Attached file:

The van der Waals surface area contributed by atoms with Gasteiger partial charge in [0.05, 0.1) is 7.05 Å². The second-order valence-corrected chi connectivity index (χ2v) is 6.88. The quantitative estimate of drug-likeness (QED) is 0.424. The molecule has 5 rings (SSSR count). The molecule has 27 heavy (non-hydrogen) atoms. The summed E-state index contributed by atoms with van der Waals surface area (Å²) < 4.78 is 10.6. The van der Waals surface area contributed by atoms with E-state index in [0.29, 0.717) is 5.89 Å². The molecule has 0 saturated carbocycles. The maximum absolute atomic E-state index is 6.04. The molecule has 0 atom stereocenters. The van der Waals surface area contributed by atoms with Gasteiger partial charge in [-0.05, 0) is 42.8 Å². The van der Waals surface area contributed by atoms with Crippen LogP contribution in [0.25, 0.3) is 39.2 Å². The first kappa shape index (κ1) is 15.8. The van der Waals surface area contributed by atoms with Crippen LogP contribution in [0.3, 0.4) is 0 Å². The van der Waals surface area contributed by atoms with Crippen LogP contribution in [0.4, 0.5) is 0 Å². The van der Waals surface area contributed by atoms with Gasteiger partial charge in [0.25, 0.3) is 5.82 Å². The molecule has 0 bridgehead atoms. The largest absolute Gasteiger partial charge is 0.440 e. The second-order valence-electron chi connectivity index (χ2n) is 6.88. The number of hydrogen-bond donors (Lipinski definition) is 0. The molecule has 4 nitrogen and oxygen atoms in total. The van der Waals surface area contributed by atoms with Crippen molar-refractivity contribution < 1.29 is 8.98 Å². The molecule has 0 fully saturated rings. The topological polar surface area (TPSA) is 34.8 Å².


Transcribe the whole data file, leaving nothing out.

The van der Waals surface area contributed by atoms with Gasteiger partial charge in [0.05, 0.1) is 7.05 Å². The second-order valence-corrected chi connectivity index (χ2v) is 6.88. The quantitative estimate of drug-likeness (QED) is 0.424. The molecule has 5 rings (SSSR count). The molecule has 27 heavy (non-hydrogen) atoms. The summed E-state index contributed by atoms with van der Waals surface area (Å²) < 4.78 is 10.6. The van der Waals surface area contributed by atoms with E-state index in [0.29, 0.717) is 5.89 Å². The molecule has 0 saturated carbocycles. The maximum absolute atomic E-state index is 6.04. The molecule has 0 atom stereocenters. The van der Waals surface area contributed by atoms with Gasteiger partial charge in [-0.05, 0) is 42.8 Å². The van der Waals surface area contributed by atoms with Crippen LogP contribution in [0.25, 0.3) is 39.2 Å². The first kappa shape index (κ1) is 15.8. The van der Waals surface area contributed by atoms with Crippen LogP contribution in [0.3, 0.4) is 0 Å². The van der Waals surface area contributed by atoms with Crippen LogP contribution in [0.4, 0.5) is 0 Å². The van der Waals surface area contributed by atoms with Gasteiger partial charge in [0.25, 0.3) is 5.82 Å². The molecule has 0 bridgehead atoms. The largest absolute Gasteiger partial charge is 0.440 e. The second-order valence-electron chi connectivity index (χ2n) is 6.88. The number of hydrogen-bond donors (Lipinski definition) is 0. The molecule has 4 nitrogen and oxygen atoms in total. The van der Waals surface area contributed by atoms with Crippen molar-refractivity contribution < 1.29 is 8.98 Å². The molecule has 0 fully saturated rings. The topological polar surface area (TPSA) is 34.8 Å².